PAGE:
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Mayor’s Report: October 2014

Dedication of the Roy Villanueva Community & Recreation Complex. I had the privilege of attending this building dedication on October 4 that was named after former mayor, vice mayor and council member Roy Villanueva. I had the honor of serving on the City Council with Roy prior to his passing last July. He was a great man, husband and father as well as a leader in our community. He was instrumental in enhancing the quality of life for residents living in the Old Town Site and throughout the city.

Surprise Fiesta Grande. This inaugural street festival on Saturday, October 4 was great fun and a smashing success. The day started with the dedication of the Roy Villanueva Community & Recreation Complex and ended with mariachis and other entertainers direct from Mexico entertaining the large crowd of residents and visitors. The event also featured more than 120 entries in the inaugural car show. In total, the city’s Community and Recreation Services Department estimated event attendance at 15,000.

Remembering Vietnam War Veterans. I had the opportunity to attend the closing ceremonies of a traveling replica of the Vietnam Veterans Memorial in Washington, D.C., which was on display for one week in Goodyear. “The Moving Wall” is a half-size replica that was created by three war veterans as a way to share the powerful experience of visiting the memorial with those who may never have a chance to travel to our nation’s capital. The wall has been traveling around the country for the past 30 years and displayed in more than 1,300 communities.

Surprise Participating in Arizona Age-Friendly Network. Surprise is a community of all ages. Because of this fact, it’s more important than ever the city constantly strives for and leverages new ways to engage our residents of all ages. On October 8, I met with Amy St. Clair from the Maricopa Association of Governments (MAG) regarding a new initiative. Ms. St. Clair is coordinating a project that MAG is leading called the Arizona Age-Friendly Network. Surprise recently joined the network, and the goal is to connect generations of citizens and strengthen communities in cities throughout the state. To learn more about the Arizona Age-Friendly Network, visit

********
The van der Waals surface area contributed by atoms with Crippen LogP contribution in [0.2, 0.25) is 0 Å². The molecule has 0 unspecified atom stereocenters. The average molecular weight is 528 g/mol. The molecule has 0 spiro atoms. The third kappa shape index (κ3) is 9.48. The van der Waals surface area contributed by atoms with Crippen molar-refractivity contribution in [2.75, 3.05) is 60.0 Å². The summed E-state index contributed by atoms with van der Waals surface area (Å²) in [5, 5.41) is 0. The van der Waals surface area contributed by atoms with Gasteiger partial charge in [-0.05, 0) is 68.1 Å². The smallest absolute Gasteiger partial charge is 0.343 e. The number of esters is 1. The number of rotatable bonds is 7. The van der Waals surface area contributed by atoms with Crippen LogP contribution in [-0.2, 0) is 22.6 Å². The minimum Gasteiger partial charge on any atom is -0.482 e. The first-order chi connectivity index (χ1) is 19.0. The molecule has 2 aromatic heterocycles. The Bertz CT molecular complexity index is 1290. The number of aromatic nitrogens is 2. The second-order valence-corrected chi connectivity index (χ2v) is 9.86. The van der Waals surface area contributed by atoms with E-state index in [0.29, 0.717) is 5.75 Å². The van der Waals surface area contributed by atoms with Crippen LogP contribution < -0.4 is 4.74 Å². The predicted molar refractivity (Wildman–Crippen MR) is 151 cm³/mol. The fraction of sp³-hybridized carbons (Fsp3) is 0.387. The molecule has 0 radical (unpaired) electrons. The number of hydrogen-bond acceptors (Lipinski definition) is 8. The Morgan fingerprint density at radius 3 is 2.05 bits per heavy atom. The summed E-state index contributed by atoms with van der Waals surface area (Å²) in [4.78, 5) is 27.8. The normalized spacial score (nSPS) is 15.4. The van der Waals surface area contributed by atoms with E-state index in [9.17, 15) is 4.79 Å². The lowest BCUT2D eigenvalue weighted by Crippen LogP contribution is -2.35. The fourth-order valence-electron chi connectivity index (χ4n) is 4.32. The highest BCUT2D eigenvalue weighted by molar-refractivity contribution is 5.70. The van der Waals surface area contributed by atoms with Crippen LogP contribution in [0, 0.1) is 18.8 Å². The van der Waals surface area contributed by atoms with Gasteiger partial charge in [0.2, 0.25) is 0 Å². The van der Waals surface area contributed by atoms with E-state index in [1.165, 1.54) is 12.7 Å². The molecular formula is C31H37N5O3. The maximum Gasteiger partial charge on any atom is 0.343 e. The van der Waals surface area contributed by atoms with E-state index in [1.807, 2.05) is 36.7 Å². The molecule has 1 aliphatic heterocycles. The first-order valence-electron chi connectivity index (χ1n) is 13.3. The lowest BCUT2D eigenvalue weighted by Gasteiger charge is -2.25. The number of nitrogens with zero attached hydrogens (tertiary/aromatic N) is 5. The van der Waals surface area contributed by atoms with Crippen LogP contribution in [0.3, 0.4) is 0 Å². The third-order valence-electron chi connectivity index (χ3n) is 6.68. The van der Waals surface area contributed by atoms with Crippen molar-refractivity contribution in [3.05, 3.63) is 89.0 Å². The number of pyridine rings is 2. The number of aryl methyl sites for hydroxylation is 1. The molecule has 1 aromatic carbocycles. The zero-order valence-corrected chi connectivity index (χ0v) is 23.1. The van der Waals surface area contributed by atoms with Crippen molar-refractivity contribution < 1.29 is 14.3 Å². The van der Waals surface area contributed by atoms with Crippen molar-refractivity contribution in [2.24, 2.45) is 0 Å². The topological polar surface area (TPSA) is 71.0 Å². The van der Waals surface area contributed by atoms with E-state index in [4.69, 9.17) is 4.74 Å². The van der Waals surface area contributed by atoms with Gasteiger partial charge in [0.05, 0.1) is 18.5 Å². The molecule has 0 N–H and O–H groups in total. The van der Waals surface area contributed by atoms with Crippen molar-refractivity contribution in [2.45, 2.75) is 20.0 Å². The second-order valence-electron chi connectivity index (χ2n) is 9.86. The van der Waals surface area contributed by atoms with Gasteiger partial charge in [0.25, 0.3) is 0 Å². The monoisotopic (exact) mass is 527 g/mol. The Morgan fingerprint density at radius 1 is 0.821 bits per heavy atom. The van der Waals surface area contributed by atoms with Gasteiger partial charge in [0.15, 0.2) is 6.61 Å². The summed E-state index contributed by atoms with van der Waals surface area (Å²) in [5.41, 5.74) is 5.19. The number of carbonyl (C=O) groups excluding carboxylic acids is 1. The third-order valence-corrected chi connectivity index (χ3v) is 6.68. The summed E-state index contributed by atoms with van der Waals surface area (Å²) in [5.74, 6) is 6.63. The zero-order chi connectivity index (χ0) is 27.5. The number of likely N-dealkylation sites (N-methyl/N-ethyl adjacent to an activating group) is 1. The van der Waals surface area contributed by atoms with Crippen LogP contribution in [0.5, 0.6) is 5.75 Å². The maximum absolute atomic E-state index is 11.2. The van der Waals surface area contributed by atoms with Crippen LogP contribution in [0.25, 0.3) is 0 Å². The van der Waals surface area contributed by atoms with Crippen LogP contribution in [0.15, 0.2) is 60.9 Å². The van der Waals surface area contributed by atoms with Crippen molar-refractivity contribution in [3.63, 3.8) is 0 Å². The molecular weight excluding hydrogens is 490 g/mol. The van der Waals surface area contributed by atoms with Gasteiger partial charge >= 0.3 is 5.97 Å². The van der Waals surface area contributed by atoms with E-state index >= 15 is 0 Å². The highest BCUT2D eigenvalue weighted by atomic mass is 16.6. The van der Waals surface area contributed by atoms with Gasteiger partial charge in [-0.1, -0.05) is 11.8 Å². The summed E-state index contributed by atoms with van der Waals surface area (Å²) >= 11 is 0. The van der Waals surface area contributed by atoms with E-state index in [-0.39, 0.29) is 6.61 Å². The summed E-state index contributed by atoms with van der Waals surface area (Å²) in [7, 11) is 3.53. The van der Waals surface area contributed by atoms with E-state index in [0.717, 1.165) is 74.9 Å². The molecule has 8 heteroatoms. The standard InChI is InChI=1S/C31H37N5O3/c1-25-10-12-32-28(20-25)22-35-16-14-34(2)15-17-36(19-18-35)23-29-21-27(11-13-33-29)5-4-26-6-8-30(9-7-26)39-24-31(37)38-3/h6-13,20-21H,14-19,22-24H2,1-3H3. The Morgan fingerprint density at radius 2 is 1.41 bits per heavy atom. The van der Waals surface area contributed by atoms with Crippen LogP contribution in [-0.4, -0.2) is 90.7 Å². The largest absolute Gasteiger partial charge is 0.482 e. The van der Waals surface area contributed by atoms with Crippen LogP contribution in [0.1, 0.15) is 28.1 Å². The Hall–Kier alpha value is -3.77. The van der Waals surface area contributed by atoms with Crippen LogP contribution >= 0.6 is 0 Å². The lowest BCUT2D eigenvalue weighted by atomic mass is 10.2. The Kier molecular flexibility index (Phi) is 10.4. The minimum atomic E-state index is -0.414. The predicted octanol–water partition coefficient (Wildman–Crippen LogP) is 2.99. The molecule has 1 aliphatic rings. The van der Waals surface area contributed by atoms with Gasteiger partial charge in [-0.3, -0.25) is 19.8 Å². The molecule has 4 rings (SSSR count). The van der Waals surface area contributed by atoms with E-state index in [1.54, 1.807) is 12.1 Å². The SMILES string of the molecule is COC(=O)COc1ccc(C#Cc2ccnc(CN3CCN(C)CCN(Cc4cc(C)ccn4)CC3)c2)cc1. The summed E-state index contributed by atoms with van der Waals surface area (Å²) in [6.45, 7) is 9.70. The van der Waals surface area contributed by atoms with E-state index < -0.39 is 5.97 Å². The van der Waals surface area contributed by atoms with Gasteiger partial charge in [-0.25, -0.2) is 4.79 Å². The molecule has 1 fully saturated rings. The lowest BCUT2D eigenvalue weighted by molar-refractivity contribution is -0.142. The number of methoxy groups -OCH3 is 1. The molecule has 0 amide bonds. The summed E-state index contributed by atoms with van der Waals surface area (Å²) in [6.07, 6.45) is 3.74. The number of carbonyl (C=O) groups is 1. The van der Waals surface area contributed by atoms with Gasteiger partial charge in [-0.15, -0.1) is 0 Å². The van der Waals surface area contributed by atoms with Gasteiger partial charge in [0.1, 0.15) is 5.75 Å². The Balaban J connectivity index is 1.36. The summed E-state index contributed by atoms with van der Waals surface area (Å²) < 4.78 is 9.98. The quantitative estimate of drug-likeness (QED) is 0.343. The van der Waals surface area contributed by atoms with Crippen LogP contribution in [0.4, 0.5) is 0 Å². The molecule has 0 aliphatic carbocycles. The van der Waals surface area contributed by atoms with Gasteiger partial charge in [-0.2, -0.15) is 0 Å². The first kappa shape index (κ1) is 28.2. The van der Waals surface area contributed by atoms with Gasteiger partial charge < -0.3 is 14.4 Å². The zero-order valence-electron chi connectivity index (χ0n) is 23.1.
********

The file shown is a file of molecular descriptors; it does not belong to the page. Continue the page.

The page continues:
Community Outreach Initiative. I began holding a series of three community meetings in October to provide residents with an opportunity to discuss important issues facing the city. I kept the meetings small, so everyone had a chance to participate. In total, nearly 100 residents attended my “Community Conversations,” which enabled me to learn firsthand what’s most important to my constituents from a citywide perspective as well as openly discuss how we can make Surprise an even more dynamic place. I plan to hold more community meetings in the coming year.

Water is Essential, Especially in the Desert. Terry Lowe, the city’s director of water resource management, provided my colleagues and I with an update on the city’s Water Master Plan process at the October 21 Council meeting. Mr. Lowe covered such water-related topics as storm water management, state and regional water supplies and the city’s water conservation efforts. Mr. Lowe also informed us of the West Salt River Basin Study currently underway. The study will help predict future projections for water supply and demand as well as analyze how existing water infrastructure and operations will perform with population growth and climate change. The study is expected to be completed by summer 2016.

A Night Dedicated Solely to Neighborhood Safety. I had a fantastic time welcoming large crowds of residents who attended the Surprise Police Department’s G.A.I.N. Night on October 25. G.A.I.N. stands for “Getting Arizona Involved in Neighborhoods.” The event featured the department’s SWAT team and K-9 unit, as well as the Surprise Fire-Medical Department fire prevention unit and its popular trailer. There were a lot of activities for children, and everybody had a great time.

New High School Building at Arizona Charter Academy. The Arizona Charter Academy’s (ACA) new high school building opened this month, and I had the privilege of speaking at the ribbon-cutting ceremony. The new, 26,000-square-foot building features 13 classrooms, 2 science laboratories, a beautiful  performing arts studio, two conference rooms, administrative offices and much more. The “A” performing school is such an asset in our community, and the faculty and staff there are doing such a terrific job with their 700 students in grades K – 12.